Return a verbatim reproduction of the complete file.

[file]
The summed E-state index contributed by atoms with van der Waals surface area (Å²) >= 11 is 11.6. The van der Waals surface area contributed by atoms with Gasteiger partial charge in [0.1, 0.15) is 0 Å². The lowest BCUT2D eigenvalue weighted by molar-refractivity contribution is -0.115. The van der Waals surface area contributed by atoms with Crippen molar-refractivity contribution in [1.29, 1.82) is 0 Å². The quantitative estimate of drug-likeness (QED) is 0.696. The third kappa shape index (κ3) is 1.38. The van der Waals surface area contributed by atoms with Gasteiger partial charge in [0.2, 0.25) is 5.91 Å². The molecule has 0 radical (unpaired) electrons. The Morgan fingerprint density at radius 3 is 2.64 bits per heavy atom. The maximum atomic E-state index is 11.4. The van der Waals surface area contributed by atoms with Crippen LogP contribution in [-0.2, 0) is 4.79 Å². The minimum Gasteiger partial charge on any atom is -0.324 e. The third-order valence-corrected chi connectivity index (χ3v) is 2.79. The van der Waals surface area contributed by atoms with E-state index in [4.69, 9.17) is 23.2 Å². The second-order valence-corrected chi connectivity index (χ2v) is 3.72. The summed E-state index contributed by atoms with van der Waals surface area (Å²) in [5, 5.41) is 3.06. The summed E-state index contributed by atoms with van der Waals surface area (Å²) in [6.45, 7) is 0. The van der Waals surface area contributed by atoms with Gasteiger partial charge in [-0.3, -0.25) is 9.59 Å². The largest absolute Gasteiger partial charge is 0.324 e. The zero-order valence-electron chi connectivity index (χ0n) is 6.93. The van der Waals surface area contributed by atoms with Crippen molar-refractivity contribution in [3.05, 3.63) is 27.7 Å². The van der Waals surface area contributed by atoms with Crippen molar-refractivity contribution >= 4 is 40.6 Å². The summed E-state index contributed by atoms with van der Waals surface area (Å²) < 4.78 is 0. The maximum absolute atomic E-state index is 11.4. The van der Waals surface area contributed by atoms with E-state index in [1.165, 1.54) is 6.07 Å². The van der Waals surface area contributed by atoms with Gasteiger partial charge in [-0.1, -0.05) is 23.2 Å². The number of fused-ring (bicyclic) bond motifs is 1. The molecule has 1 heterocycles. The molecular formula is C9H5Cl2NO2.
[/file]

The summed E-state index contributed by atoms with van der Waals surface area (Å²) >= 11 is 11.6. The van der Waals surface area contributed by atoms with Gasteiger partial charge in [0.1, 0.15) is 0 Å². The lowest BCUT2D eigenvalue weighted by molar-refractivity contribution is -0.115. The van der Waals surface area contributed by atoms with Crippen molar-refractivity contribution in [1.29, 1.82) is 0 Å². The quantitative estimate of drug-likeness (QED) is 0.696. The third kappa shape index (κ3) is 1.38. The van der Waals surface area contributed by atoms with Gasteiger partial charge in [0.2, 0.25) is 5.91 Å². The molecule has 0 radical (unpaired) electrons. The Morgan fingerprint density at radius 3 is 2.64 bits per heavy atom. The maximum atomic E-state index is 11.4. The van der Waals surface area contributed by atoms with Crippen LogP contribution in [-0.2, 0) is 4.79 Å². The minimum Gasteiger partial charge on any atom is -0.324 e. The third-order valence-corrected chi connectivity index (χ3v) is 2.79. The van der Waals surface area contributed by atoms with E-state index in [4.69, 9.17) is 23.2 Å². The second-order valence-corrected chi connectivity index (χ2v) is 3.72. The summed E-state index contributed by atoms with van der Waals surface area (Å²) in [5, 5.41) is 3.06. The summed E-state index contributed by atoms with van der Waals surface area (Å²) in [6.45, 7) is 0. The van der Waals surface area contributed by atoms with Gasteiger partial charge in [-0.3, -0.25) is 9.59 Å². The largest absolute Gasteiger partial charge is 0.324 e. The zero-order valence-electron chi connectivity index (χ0n) is 6.93. The van der Waals surface area contributed by atoms with Crippen molar-refractivity contribution in [3.05, 3.63) is 27.7 Å². The van der Waals surface area contributed by atoms with Crippen molar-refractivity contribution >= 4 is 40.6 Å². The summed E-state index contributed by atoms with van der Waals surface area (Å²) < 4.78 is 0. The maximum absolute atomic E-state index is 11.4. The van der Waals surface area contributed by atoms with E-state index in [1.165, 1.54) is 6.07 Å². The van der Waals surface area contributed by atoms with Gasteiger partial charge in [-0.1, -0.05) is 23.2 Å². The number of fused-ring (bicyclic) bond motifs is 1. The molecule has 1 heterocycles. The molecular formula is C9H5Cl2NO2.